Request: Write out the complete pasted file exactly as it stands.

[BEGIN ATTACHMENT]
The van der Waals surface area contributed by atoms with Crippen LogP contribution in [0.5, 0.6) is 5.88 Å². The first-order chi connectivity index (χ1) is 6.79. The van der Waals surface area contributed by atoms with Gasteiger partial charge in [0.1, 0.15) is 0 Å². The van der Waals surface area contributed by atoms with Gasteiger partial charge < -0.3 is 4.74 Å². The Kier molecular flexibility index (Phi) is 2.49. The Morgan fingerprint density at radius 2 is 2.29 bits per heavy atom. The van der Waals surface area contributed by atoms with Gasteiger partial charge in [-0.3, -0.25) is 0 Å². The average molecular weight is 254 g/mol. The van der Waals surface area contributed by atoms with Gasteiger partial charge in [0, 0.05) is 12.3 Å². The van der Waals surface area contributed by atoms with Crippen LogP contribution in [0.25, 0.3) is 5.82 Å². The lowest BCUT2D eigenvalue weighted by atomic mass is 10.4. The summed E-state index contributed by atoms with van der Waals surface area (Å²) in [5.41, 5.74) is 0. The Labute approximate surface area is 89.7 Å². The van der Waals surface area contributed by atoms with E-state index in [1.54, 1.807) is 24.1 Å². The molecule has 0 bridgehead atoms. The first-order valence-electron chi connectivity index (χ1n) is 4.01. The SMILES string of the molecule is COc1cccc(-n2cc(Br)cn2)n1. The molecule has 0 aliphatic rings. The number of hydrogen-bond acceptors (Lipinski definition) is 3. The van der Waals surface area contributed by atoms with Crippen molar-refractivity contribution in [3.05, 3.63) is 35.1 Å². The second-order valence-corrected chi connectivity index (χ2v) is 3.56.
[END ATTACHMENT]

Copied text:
The van der Waals surface area contributed by atoms with Crippen LogP contribution in [0.5, 0.6) is 5.88 Å². The first-order chi connectivity index (χ1) is 6.79. The van der Waals surface area contributed by atoms with Gasteiger partial charge in [0.1, 0.15) is 0 Å². The van der Waals surface area contributed by atoms with Gasteiger partial charge < -0.3 is 4.74 Å². The Kier molecular flexibility index (Phi) is 2.49. The Morgan fingerprint density at radius 2 is 2.29 bits per heavy atom. The van der Waals surface area contributed by atoms with Gasteiger partial charge in [-0.3, -0.25) is 0 Å². The average molecular weight is 254 g/mol. The van der Waals surface area contributed by atoms with Gasteiger partial charge in [0, 0.05) is 12.3 Å². The van der Waals surface area contributed by atoms with Crippen LogP contribution in [0.25, 0.3) is 5.82 Å². The lowest BCUT2D eigenvalue weighted by atomic mass is 10.4. The summed E-state index contributed by atoms with van der Waals surface area (Å²) in [5.41, 5.74) is 0. The Labute approximate surface area is 89.7 Å². The van der Waals surface area contributed by atoms with E-state index in [1.54, 1.807) is 24.1 Å². The molecule has 0 bridgehead atoms. The first-order valence-electron chi connectivity index (χ1n) is 4.01. The SMILES string of the molecule is COc1cccc(-n2cc(Br)cn2)n1. The molecule has 0 aliphatic rings. The number of hydrogen-bond acceptors (Lipinski definition) is 3. The van der Waals surface area contributed by atoms with Crippen molar-refractivity contribution in [3.05, 3.63) is 35.1 Å². The second-order valence-corrected chi connectivity index (χ2v) is 3.56.